Biomass

Biomass is a generic term for any organic material that can be used to produce heat, electricity or transport fuel.

The original energy source is from the sun (solar), which creates organic matter through a proces called photosynthesis.

There are four basic groups of biomass material:

  • woody energy crops such as short rotation forestry and perennial crops like coppiced willow and miscanthus (also known as elephant grass
  • other energy crops such as oilseed rape, sugar beet, wheat and maize
  • agricultural residues such as cereal straw, manures and forest thinnings
  • wastes such as landfill gas, municipal solid waste, waste wood, poultry litter, abattoir waste and waste vegetable oils.

We support biomass as a renewable source of energy that combats climate change and can also contribute to other policy objectives, such as energy security. However, there are two key challenges:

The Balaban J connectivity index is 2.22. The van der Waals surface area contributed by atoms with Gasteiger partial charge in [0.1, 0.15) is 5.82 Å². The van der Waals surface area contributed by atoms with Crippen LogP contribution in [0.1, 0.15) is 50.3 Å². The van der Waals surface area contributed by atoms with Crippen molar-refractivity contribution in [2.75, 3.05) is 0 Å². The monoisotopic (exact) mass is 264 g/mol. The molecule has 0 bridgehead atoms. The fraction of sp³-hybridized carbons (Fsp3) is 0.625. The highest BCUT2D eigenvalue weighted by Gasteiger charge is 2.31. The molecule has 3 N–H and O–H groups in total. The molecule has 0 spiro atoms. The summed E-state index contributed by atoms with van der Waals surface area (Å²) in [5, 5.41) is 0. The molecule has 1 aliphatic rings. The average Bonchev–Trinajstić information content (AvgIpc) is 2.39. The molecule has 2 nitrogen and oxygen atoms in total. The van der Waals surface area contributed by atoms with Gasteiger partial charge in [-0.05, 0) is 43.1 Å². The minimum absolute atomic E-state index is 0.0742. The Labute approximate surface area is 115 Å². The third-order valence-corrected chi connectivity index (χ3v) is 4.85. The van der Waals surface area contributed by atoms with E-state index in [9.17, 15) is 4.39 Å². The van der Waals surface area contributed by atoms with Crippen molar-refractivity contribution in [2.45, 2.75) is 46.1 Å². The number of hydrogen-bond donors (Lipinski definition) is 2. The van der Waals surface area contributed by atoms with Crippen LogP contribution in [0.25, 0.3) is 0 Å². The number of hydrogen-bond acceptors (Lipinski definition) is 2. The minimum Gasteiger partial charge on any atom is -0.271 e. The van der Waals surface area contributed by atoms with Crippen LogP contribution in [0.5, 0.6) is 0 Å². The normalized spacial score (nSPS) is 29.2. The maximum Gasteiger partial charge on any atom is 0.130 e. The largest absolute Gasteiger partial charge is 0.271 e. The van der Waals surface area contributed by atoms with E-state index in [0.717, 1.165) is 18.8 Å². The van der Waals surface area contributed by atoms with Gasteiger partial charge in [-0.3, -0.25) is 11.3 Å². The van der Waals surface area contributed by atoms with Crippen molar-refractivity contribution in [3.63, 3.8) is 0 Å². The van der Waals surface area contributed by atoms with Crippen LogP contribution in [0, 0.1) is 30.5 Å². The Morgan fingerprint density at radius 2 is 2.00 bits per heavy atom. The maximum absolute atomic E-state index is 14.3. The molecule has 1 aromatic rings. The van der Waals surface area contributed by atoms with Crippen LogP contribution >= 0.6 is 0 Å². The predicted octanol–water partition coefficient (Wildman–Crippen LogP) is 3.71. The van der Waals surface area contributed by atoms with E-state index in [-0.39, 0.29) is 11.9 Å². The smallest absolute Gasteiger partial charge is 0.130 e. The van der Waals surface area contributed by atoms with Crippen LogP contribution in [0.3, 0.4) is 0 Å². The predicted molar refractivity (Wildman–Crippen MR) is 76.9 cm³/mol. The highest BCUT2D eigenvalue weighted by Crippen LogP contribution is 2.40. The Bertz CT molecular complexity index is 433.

1. Biomass energy should be developed in a way that provides the greatest reductions in greenhouse gas emissions possible at an acceptable financial cost.

2. Biomass should be produced sustainably in order that negative environmental impacts, such as on soils, groundwater, air quality, forests and water resources, are reduced as far as possible.

Reports and events

Our role

We have a number of roles with regards to biomass:

  • under the Environmental Permitting regime we regulate combustion installations over 50 Megawatts (MW) in size and over 3MW if they use waste as a fuel. We also regulate large biofuel production facilities.
  • we enforce waste regulation under legislation such as the Waste Incineration Directive and the Waste Framework Directive.
  • we are a statutory consultee on all planning applications covering more than one hectare, or requiring an Environmental Impact Assessment.
  • we act as a regulator on certain land quality legislation, such as Nitrate Vulnerable Zones, and as an advisor to improve inland and coastal waters, especially with regards to achieving the aims of the Water Framework Directive in relation to diffuse pollution.
  • we act as an adviser to Government on climate change issues.
  • we advise Government on policy concerning flood risk, water quality and water resources, which both affect and are affected by policy towards biomass.

What you must do